I left December's Man Booker at Birkbeck event with my head swimming - listening to Hilary Mantel talk about her approach to writing was both hugely inspiring and terrifying. It was a privilege to get a first-hand glimpse of just what it takes to be a Booker prize winner.
The following is my attempt to decode the discussion and to extract useful nuggets through paraphrased quotes to aid the writing process.
On starting out to write:
'Start with a small piece of triviality or overheard dialogue, not with the thought that you have something to say. Avoid grand thoughts, schematic thoughts, grand structure or big messages. Pay your reader the compliment of their intelligence - they don't need to be told something twice. Stay humble and you may end up with a novel.'
On working on your novel:
'You should feel haunted by the book by the end of the process, not at the start as you haven't processed it properly yet. While writing it though, you must feel overwhelmed, or there is no sense of risk. Always be open to a better idea or even a really bad idea that you commit to the page and review later.'
On viewpoint and tense:
'When I set out to write Wolf Hall it began by working out: Who am I looking out through the eyes of? Cromwell. And when is it happening? It is happening now. Once this is settled, there are two things to take care of, the narrative and direction of the speech. Then, it is chiefly about the rhythm, the musicality of the writing.'
On staying in character:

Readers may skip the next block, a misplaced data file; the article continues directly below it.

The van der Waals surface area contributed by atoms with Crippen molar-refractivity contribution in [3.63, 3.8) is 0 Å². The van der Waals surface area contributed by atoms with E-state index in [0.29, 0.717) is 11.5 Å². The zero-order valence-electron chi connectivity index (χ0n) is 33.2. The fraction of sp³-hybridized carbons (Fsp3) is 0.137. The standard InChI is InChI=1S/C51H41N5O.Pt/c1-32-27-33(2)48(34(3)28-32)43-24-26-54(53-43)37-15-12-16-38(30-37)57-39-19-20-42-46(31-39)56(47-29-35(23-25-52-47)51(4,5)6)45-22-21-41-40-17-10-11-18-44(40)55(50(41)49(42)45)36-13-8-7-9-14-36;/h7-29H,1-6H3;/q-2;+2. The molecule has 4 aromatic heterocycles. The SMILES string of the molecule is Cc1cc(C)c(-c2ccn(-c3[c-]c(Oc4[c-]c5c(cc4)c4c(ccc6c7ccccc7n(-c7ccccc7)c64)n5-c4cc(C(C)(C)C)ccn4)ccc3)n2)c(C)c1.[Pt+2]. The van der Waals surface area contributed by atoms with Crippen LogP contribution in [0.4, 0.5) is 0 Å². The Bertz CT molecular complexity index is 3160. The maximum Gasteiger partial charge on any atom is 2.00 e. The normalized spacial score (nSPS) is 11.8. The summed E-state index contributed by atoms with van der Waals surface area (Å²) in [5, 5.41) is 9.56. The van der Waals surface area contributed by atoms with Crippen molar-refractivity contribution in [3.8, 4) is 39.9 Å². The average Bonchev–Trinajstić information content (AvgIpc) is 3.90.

'Oxygenise the characters. Live in the moment, not the past. Stay with your characters always; be right there in the scene… Climb into their heads and describe everything about their universe, the physical and the metaphysical.'
On finishing a novel:
'The hard stage is finding the form in the material you have produced. The task is to cut the shape out for the reader to best comprehend. The novel's ending itself is about revisiting it a number of times and ratcheting the power up a notch each time. To me, the end is the beginning of something else; it is the moment when you are just leaving the springboard.'
On the correspondence between writing and life:
'You get to explore lives you haven't lived. When the midwife says “it's a girl”, I think where does the boy go? Psychically, when you write, you don't need to be gendered. When I go to my desk, I recognise myself.'
Hilary Mantel was interviewed by Russell Celyn Jones on December 15, 2014 as part of the collaboration between The Booker Prize Foundation and Birkbeck. You can watch a video of the interview online here.